Friday, January 11, 2013

In which I am forced to commune with nature in a foot of snow and write a bad poem about it


I am taking creative writing, which is great. I have been dying to take creative writing since I returned to college. However, I became less excited about it when I was told to go out into the woods and be still with nature and write a poem about it.

I like to think my teacher did not anticipate the discomfort of sitting in snow in the winter when she crafted this assignment; I assume it was a more temperate day or she lives in Florida, or something rational. Or perhaps she's mean, I'm not sure yet; it is only the second day of class.

But, I am committed to my writing so I took a plastic Wal-Mart folding chair into the snow and sat in it.  My bum was a mere inch above the snow, but luckily, it wasn't an aggressive-chair-climbing-bum-attacking kind of snow.  the snow stayed right were it was, one inch below my posterior.

I looked at snow and thought poetic thoughts. I looked very closely at the snow. I noted how the sparkle was burning my retinas. I wrote poetic thoughts:

I brought to the woods, a folding chair
because the snow was deep.

I looked up, and what was looking right back at me? A deer? No. A rabbit/skunk/squirrel/chipmunk/bear? None of those, either. It was a trail cam. You know, one of those things hunters and nature enthusiasts put in the woods to take pictures of wildlife.  Great, I went to the woods to be alone, and now I can't even wipe my nose on my sleeve without someone watching. Not that I would ever do that, obviously.

I looked down. Inside my footprints were lots of specks. I would venture a disproportionate number of brown specks in white footprints in the middle of nowhere. I looked at my boots. They did not appear muddy. I suddenly remembered someone once said something about snow fleas, or was it snow lice? I put my head down to investigate, but seeing as I didn't know if they were actual bugs or not, I didn't know if they jumped. I decided not to look to closely.

I tried again to think poetically.

I brought to the woods a folding chair
because the snow was deep
the animals were hibernating
the bears were all asleep

from a branch the snow did fall
my poem sucks giant donkey balls.

I gave up and spent the rest of the day at a snow bonfire drinking adult beverages and making tiny snow men because I was feeling creative but too lazy to get up and make a big one.

I actually spent several days working on my bad snow poem trying to make it better, and I think I finally did.  I think it is probably the longest I ever worked on a poem, particularly one I did not care anything about.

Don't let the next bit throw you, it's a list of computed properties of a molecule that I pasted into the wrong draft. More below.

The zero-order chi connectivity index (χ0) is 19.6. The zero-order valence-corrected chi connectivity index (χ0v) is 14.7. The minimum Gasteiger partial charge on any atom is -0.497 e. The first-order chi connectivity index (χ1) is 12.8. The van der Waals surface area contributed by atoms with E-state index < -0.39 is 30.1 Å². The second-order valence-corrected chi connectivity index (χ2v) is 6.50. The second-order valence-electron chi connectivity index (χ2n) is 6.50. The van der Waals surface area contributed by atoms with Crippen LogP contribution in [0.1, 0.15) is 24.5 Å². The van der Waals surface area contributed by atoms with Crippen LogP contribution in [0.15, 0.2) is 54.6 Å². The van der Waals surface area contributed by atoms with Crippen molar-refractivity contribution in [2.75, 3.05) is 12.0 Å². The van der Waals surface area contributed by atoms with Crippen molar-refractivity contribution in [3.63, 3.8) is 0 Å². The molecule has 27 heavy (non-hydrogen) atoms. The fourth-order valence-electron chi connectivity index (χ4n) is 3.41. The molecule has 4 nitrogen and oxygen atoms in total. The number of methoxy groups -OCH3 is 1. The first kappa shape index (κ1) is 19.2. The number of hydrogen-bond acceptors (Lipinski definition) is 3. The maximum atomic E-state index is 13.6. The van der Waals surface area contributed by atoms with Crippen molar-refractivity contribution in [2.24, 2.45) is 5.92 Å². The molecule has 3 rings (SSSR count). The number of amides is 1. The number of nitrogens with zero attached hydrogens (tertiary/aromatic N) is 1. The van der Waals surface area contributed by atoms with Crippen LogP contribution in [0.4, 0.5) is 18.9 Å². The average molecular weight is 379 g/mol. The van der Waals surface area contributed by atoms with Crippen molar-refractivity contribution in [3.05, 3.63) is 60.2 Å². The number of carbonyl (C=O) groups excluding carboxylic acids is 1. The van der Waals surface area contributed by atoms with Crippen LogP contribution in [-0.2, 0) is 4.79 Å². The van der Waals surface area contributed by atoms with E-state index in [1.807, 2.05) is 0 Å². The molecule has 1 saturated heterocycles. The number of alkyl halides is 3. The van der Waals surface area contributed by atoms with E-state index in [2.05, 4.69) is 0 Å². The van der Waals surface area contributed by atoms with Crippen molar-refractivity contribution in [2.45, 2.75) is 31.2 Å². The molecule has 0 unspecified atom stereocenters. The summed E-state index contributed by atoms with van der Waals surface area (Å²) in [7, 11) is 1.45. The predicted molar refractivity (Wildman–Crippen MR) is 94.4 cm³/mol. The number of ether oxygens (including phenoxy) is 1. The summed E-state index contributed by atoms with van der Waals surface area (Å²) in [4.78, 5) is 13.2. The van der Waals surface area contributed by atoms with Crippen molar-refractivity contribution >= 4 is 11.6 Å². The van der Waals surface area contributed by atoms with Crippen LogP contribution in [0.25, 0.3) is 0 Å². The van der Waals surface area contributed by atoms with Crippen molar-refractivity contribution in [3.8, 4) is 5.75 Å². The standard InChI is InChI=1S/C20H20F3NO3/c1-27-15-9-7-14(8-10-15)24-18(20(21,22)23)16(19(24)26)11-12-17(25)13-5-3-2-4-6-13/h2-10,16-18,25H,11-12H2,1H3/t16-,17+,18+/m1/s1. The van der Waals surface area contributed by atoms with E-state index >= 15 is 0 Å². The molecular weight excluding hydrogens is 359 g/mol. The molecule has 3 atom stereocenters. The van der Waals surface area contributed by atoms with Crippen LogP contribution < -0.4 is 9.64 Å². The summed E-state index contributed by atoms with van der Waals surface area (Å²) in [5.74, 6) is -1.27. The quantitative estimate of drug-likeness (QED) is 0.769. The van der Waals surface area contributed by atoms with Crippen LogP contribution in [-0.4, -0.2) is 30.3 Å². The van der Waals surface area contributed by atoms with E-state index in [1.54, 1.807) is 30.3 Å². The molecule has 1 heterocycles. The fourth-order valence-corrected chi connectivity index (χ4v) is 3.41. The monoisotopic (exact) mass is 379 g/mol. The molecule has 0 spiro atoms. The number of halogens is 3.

No, you voyeurs, I'm not printing my finished poem here, unless you comment a lot and request me to, because then you could secretly ridicule my poem in your heads but I would get page views out of it, and page views stroke my ego and make me feel warm and fuzzy, so it would balance out.

5 comments:

  1. My Fav Winter poem:

    Ladies and Gentleman
    take my advice
    Pull down your pants
    and slide on the ice.

    Now post yours!

    ReplyDelete
  2. Here is a beautiful poem by Sylvia Plath to help inspire you! :)

    Winter Trees
    - Sylvia Plath

    The wet dawn inks are doing their blue dissolve.
    On their blotter of fog the trees
    Seem a botanical drawing -
    Memories growing, ring on ring,
    A series of weddings.

    Knowing neither abortions nor bitchery,
    Truer than women,
    They seed so effortlessly!
    Tasting the winds, that are footless,
    Waist-deep in history -

    Full of wings, otherworldliness.
    In this, they are Ledas.
    O mother of leaves and sweetness
    Who are these pietas?
    The shadows of ringdoves chanting, but easing nothing.


    ReplyDelete
    Replies
    1. Wow, thank you! I have never seen this one of hers before.

      Delete
    2. I think your first poem was pretty good. Very vivid imagery. :)

      Delete
  3. Here is what I turned in:


    Skeletal stillness of bare branches
    against white on darker white of snow
    Hard angled ice chips dance in sunlight
    Childhood sidewalks
    Of soft sparkling quartz

    snow falls from a branch
    no wind to provoke it
    or animal chatter to explain
    it falls because it must;
    it is destined to fall from the moment
    it chose to rest on this branch
    villainous sun disturbing its rest, warming it, enticing it

    Slide, it says,
    Give up your intolerable peace
    join your companion snow below
    remain in the grey shadows
    without a hint of brown, or glacial cerulean
    the sun can not reach you here
    to disturb your peace or make you sparkle

    ReplyDelete

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